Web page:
Prisoners at HMP Cardiff and Parc Prison learn to sew

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Image caption,
A prisoner makes a patchwork quilt

Prisoners have swapped stitching mail bags for making quaint cushions and quilts.

Volunteers from the Fine Cell Work charity have been teaching male prisoners in HMP Cardiff and Parc Prison how to sew, helping with their rehabilitation.

Inmates work on commissioned pieces, worth between £30 and £300.

The Prison Service said learning crafts in prison helps to "reduce reoffending".

Tony, a prisoner at Cardiff, has become an avid needlepoint stitcher during his sentence, making furniture covers, wall hangings and even working on more intricate restoration pieces.

'Moving letters of gratitude'

Working between 20 to 30 hours a week on his sewing, he is saving the money he makes for when he is released.

"Sewing has made it possible for me to earn enough and save enough for a good set of clothes," he said.

"I am also trying to save enough to put towards driving lessons and a driving test."

He added he had been deeply moved by some of the letters of thanks he has received from clients.

"I have received some really moving letters of gratitude and praise for the work I have done for various clients and this is very encouraging when it happens. You could tell some of the letters were from really nice people," he said.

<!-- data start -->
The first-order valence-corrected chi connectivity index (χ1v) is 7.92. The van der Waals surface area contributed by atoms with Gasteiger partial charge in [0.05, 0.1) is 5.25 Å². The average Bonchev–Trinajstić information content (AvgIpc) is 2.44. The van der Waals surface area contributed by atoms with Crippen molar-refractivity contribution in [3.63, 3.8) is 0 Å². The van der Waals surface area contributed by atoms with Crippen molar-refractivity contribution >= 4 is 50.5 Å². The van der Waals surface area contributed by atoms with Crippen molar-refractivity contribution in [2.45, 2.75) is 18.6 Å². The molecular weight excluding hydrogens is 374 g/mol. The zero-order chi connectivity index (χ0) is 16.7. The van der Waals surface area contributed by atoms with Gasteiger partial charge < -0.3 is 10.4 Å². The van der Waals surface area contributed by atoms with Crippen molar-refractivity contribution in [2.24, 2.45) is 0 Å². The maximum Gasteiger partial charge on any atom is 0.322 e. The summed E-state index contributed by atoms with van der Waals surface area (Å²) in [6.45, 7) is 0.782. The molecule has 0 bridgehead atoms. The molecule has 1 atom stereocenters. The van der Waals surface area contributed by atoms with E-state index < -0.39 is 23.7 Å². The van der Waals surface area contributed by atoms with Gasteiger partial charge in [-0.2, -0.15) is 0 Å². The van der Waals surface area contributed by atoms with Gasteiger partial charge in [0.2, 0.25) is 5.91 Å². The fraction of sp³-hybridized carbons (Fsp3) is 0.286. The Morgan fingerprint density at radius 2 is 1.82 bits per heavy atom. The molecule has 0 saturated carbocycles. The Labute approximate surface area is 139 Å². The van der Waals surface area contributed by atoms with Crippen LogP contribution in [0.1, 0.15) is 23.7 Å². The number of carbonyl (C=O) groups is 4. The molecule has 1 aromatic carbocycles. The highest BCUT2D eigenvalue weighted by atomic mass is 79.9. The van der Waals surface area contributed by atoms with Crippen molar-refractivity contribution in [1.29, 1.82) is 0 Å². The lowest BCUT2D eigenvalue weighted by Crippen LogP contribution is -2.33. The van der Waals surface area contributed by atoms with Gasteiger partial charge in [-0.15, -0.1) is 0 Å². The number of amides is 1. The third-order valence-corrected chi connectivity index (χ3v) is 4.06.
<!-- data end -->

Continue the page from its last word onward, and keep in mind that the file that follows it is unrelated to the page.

"One woman wrote to me about her son in Afghanistan. It moved me to tears."

Self worth

The charity's chief executive, Katy Emck, said learning to sew has increased prisoners' sense of self worth.

"They desperately need something to do, being locked up for very long periods," she said.

Image caption,
Sewing increases prisoners' self worth, says charity

"When Tony was sent to prison, he was a very angry young man, always being put in segregation and always getting in fights.

"Now he has mellowed a great deal, has become highly skilled at sewing and has a positive focus."

She added that there was a sizeable market for handstitched products.

"We do a lot of commissions for private customers," she said.

"People with money will pay for something handmade.

"There has always been a tradition of craft in prisons. People need to use their hands."

A Prison Service spokesperson said: "The Prison Service works with a number of organisations to provide work and training, which helps to reduce reoffending and encourages constructive participation in the prison regime."

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